Novelist, short story writer, poet, and non-fiction writer Edith Wharton is well known for being the first woman to win the Pulitzer Prize. She is also well know for bucking the traditional lifestyle expected of women of her status during her day and age, and for her incredible efforts to help women and children in France during World War I. Amazingly, her prolific literary career did not gain momentum until she was forty years old. However, the wide variety of her publicationsincluding nonfiction relating to travel and interior designinstilled in readers and critics of numerous genres a lasting sense of respect for the writer. For her literary and cultural impact, Wharton was given an honorary degree from Yale University (the only reason she ever bothered to briefly visit after moving to France), and a street in Paris, the Rue Edith Wharton, is named in her honor.

     
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Christa Wolf, Awarded Authors, and the Deutscher Bücherpreis

By Audrey Golden. Nov 16, 2016. 9:00 AM.

Topics: Awarded Books, Literature

Christa Wolf may just be one of the greatest novelists to come out of Germany. Yet despite her popularity and critical recognition in Europe, the East German novelist remains largely outside the purview of many contemporary American readers. We’d like to change that. Whether you’re reading her novels in German or in English translation, you should recognize that you’re consuming works of fiction that helped to define, in many ways, the divided postwar Germany. In honor of her life’s work, Wolf was awarded the Deutscher Bücherpreis [German Book Prize] in 2002—the first year in which the prestigious prize was given. Since her death in 2011, Wolf’s fiction has received some renewed attention, but perhaps not quite enough given the author’s significance in helping to depict East Germany and politics of partition during the Cold War.

     
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Beyond Schindler's List: The Work of Thomas Keneally

By Adrienne Rivera. Oct 7, 2016. 9:00 AM.

Topics: Awarded Books, Literature, Movie Tie-Ins

So much of Australian literature is focused on what it means to be Australian and what Australia as a country represents. There are echoes of English literature throughout the Australian canon as well as frequent thematic exploration of colonialism and the country's beginnings as an English penal colony. The harsh and brutal landscape of the Australian bush is a common setting: it's unique and amazing animal life often appearing in some form or another. So, too, is the importance of Aboriginal culture often present in Australian literature. It is interesting to note, then, that one of Australia's most internationally well-known writers so often ventures away from the themes for which his country and its literature is known.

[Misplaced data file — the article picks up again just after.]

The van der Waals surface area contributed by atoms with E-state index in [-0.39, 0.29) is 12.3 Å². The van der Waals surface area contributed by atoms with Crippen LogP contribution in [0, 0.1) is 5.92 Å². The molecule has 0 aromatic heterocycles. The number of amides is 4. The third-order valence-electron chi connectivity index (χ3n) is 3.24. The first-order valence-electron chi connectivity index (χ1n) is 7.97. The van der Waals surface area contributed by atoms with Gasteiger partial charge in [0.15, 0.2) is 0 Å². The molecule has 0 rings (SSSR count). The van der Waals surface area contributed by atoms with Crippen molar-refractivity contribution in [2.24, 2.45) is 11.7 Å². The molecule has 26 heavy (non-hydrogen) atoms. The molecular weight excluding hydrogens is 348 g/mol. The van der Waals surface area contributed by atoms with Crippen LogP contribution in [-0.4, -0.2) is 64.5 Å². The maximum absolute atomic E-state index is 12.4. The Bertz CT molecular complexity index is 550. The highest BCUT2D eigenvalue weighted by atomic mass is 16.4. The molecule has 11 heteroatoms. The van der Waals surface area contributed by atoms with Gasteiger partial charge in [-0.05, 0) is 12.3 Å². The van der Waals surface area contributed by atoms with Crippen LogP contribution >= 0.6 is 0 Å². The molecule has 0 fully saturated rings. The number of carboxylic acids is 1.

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The Jerzy Kosinski Controversy

By Adrienne Rivera. Jun 14, 2016. 9:00 AM.

Topics: Awarded Books, History

Jerzy Kosinski was born in Poland not long after Hitler's rise to power. After years spent denying his Jewish faith, Kosinski immigrated to the United States (by forging documents of Communist support vowing he'd return to his homeland). He was quickly successful in the U.S. He graduated from Columbia University, received a Guggenheim Fellowship, and taught at universities like Yale and Princeton. His books appeared on the New York Times Best Seller list, and he won several awards. For all intents and purposes, he was on the fast track to fame and fortune. Somewhere along the way, though, he hit some bumps in the road.

     
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Caldecott Winners You Don't Know About...But Should

By Abigail Wheetley. Mar 11, 2016. 9:00 AM.

Topics: Caldecott Medal, Children's Books, Awarded Books

The list of Caldecott Award Winnersthose books that have been recognized by the Association of Library Service to Children for being the most distinguished American picture book for childrenis long and varied. The Little House, Madeline, Where the Wild Things Are, Frog Went A-Courtin’, and many more famous books might come to mind when thinking of the Caldecott honor. However, there are more than a few unusual treasures that you’ve probably never heard of. Now we bring them off the shelves, clear some dust, and introduce you to these winners of one of the highest honors in children’s book publishing.

     
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The Life and Art of Ralph Ellison

By Adrienne Rivera. Mar 1, 2016. 9:00 AM.

Topics: Awarded Books, American Literature

Ralph Ellison was born in 1914 in Oklahoma City. He was named after poet Ralph Waldo Emerson. His father was a voracious reader and often read to Ellison and his younger brother, Herbert. When Ellison was only three years old, his father was killed in a work-related accident after shards from a fallen ice block pierced his abdomen. Although his mother eventually remarried, Ellison grew up knowing how much his father loved him, and as an adult, he learned his father had wished for him to grow up to be a poet, like his namesake.